“The North Carolina Beach Plan is one major hurricane away from financial disaster,” said Raymond Farmer, AIA assistant vice president, Southeast Region. “Today’s initial hearing by a legislative study committee is the first step in what we hope will be a thorough examination of North Carolina’s hurricane risk and the financial implications for both the private and residual markets.”
The North Carolina Insurance Underwriting Association, known as the Beach Plan, has experienced unprecedented growth in recent years in both its insured exposure and policy count throughout the 18-county coastal area it covers. This growth has called into question whether the Beach Plan’s rates are adequate to build up sufficient reserves in preparation for a major storm. Once those reserves plus the Beach Plan’s reinsurance is exhausted to pay claims, all private insurers writing property coverage in the state are assessed to cover any shortfall.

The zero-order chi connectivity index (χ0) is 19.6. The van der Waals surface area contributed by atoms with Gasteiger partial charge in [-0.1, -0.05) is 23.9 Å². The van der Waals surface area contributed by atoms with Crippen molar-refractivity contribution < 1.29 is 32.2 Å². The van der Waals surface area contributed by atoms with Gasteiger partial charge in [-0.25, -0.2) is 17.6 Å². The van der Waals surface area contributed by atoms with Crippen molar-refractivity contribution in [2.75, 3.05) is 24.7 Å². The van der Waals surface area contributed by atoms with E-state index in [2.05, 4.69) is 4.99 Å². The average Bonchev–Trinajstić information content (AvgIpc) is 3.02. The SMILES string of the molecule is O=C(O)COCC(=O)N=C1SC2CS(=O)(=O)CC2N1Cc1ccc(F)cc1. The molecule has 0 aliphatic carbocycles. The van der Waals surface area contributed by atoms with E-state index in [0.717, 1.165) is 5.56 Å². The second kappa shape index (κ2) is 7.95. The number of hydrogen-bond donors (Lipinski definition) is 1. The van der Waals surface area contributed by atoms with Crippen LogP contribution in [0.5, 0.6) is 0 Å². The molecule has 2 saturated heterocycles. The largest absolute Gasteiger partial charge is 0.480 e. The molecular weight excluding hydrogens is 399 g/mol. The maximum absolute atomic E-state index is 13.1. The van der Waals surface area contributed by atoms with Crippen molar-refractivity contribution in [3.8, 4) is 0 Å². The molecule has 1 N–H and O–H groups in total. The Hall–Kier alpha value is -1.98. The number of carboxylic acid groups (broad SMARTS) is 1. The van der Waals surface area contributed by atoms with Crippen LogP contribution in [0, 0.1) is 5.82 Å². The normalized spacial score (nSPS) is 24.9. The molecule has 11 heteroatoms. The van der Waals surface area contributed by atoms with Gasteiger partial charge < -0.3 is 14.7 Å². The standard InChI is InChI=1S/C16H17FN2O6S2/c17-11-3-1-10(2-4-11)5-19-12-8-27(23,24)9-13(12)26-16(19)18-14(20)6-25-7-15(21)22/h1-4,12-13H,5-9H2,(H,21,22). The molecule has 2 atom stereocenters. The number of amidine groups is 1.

According to risk modeling firm AIR Worldwide, North Carolina has $133 billion in insured coastal exposure, representing 9 percent of the state’s total insured value. The Beach Plan’s insured exposure now exceeds over half of the state’s entire coastal exposure: $69.8 billion as of June, with over 153,000 policies in force, and a probable maximum loss of almost $4 billion, but with reserves and reinsurance totaling only $2.5 billion.
“After a major storm there would likely be significant assessments on private insurers, and the only option for recouping those assessments is through the ratemaking process,” said Farmer. “Depending on the size of the storm, that scenario could put the health of the private market at risk, not to mention that non-coastal residents will be subsidizing the coast. AIA will look to the Study Committee to ask the hard questions regarding the Beach Plan’s ability, under its current structure, to pay for a major storm, and what reforms the Legislature should consider to put it on a strong financial footing.”
The study committee will report its findings to the Legislature by the end of this year.